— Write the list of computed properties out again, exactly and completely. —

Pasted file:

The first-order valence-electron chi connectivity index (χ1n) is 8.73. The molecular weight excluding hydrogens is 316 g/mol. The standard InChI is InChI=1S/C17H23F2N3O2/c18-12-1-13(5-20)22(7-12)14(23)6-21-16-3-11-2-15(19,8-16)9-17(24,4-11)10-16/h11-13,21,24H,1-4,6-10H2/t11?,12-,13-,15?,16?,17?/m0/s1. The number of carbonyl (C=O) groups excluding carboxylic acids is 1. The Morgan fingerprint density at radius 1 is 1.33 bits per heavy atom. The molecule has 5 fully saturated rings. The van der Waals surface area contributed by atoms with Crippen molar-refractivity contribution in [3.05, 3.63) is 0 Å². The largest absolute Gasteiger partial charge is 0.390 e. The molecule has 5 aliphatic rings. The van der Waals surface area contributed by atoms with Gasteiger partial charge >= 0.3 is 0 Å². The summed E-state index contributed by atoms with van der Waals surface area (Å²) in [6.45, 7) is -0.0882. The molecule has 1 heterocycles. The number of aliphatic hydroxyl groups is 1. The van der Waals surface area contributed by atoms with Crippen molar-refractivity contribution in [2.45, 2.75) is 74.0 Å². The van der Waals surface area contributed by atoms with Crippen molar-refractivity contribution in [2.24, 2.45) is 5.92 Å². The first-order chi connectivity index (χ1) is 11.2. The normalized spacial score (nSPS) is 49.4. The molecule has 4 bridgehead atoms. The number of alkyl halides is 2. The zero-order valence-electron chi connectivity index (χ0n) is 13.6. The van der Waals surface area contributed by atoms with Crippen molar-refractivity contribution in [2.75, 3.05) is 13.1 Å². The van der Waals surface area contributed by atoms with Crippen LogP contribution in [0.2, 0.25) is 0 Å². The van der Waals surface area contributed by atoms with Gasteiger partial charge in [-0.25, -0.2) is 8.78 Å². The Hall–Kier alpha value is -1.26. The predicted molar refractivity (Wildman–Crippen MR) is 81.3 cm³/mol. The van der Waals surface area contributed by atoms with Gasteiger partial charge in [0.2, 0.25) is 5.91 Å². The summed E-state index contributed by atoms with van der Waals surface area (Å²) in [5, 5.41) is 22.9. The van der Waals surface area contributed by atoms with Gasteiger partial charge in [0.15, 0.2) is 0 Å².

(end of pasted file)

The first-order valence-electron chi connectivity index (χ1n) is 8.73. The molecular weight excluding hydrogens is 316 g/mol. The standard InChI is InChI=1S/C17H23F2N3O2/c18-12-1-13(5-20)22(7-12)14(23)6-21-16-3-11-2-15(19,8-16)9-17(24,4-11)10-16/h11-13,21,24H,1-4,6-10H2/t11?,12-,13-,15?,16?,17?/m0/s1. The number of carbonyl (C=O) groups excluding carboxylic acids is 1. The Morgan fingerprint density at radius 1 is 1.33 bits per heavy atom. The molecule has 5 fully saturated rings. The van der Waals surface area contributed by atoms with Crippen molar-refractivity contribution in [3.05, 3.63) is 0 Å². The largest absolute Gasteiger partial charge is 0.390 e. The molecule has 5 aliphatic rings. The van der Waals surface area contributed by atoms with Gasteiger partial charge >= 0.3 is 0 Å². The summed E-state index contributed by atoms with van der Waals surface area (Å²) in [6.45, 7) is -0.0882. The molecule has 1 heterocycles. The number of aliphatic hydroxyl groups is 1. The van der Waals surface area contributed by atoms with Crippen molar-refractivity contribution in [2.45, 2.75) is 74.0 Å². The van der Waals surface area contributed by atoms with Crippen molar-refractivity contribution in [2.24, 2.45) is 5.92 Å². The first-order chi connectivity index (χ1) is 11.2. The normalized spacial score (nSPS) is 49.4. The molecule has 4 bridgehead atoms. The number of alkyl halides is 2. The zero-order valence-electron chi connectivity index (χ0n) is 13.6. The van der Waals surface area contributed by atoms with Crippen molar-refractivity contribution in [2.75, 3.05) is 13.1 Å². The van der Waals surface area contributed by atoms with Crippen LogP contribution in [0.2, 0.25) is 0 Å². The van der Waals surface area contributed by atoms with Gasteiger partial charge in [-0.25, -0.2) is 8.78 Å². The Hall–Kier alpha value is -1.26. The predicted molar refractivity (Wildman–Crippen MR) is 81.3 cm³/mol. The van der Waals surface area contributed by atoms with Gasteiger partial charge in [0.2, 0.25) is 5.91 Å². The summed E-state index contributed by atoms with van der Waals surface area (Å²) in [5, 5.41) is 22.9. The van der Waals surface area contributed by atoms with Gasteiger partial charge in [0.15, 0.2) is 0 Å².